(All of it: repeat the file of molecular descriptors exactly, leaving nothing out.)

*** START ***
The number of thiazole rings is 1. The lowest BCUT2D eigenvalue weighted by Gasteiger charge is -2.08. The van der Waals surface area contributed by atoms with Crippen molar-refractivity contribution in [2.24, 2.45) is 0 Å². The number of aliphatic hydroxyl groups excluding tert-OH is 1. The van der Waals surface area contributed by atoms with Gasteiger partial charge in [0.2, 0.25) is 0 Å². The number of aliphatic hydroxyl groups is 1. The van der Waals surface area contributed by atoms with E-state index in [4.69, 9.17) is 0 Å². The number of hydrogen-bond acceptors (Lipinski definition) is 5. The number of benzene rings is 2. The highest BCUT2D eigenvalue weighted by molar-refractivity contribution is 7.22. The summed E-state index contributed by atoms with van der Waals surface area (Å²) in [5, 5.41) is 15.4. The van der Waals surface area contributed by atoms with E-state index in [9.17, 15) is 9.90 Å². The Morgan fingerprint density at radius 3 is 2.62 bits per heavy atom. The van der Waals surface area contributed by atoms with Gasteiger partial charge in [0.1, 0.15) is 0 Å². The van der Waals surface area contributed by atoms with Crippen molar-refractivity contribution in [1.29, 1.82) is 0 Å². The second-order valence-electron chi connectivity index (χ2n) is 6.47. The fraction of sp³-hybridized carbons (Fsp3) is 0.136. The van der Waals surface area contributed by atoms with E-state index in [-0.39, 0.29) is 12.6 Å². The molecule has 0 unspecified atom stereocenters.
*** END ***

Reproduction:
The number of thiazole rings is 1. The lowest BCUT2D eigenvalue weighted by Gasteiger charge is -2.08. The van der Waals surface area contributed by atoms with Crippen molar-refractivity contribution in [2.24, 2.45) is 0 Å². The number of aliphatic hydroxyl groups excluding tert-OH is 1. The van der Waals surface area contributed by atoms with Gasteiger partial charge in [0.2, 0.25) is 0 Å². The number of aliphatic hydroxyl groups is 1. The van der Waals surface area contributed by atoms with E-state index in [4.69, 9.17) is 0 Å². The number of hydrogen-bond acceptors (Lipinski definition) is 5. The number of benzene rings is 2. The highest BCUT2D eigenvalue weighted by molar-refractivity contribution is 7.22. The summed E-state index contributed by atoms with van der Waals surface area (Å²) in [5, 5.41) is 15.4. The van der Waals surface area contributed by atoms with E-state index in [9.17, 15) is 9.90 Å². The Morgan fingerprint density at radius 3 is 2.62 bits per heavy atom. The van der Waals surface area contributed by atoms with Gasteiger partial charge in [0.1, 0.15) is 0 Å². The van der Waals surface area contributed by atoms with Crippen molar-refractivity contribution in [1.29, 1.82) is 0 Å². The second-order valence-electron chi connectivity index (χ2n) is 6.47. The fraction of sp³-hybridized carbons (Fsp3) is 0.136. The van der Waals surface area contributed by atoms with E-state index in [-0.39, 0.29) is 12.6 Å². The molecule has 0 unspecified atom stereocenters.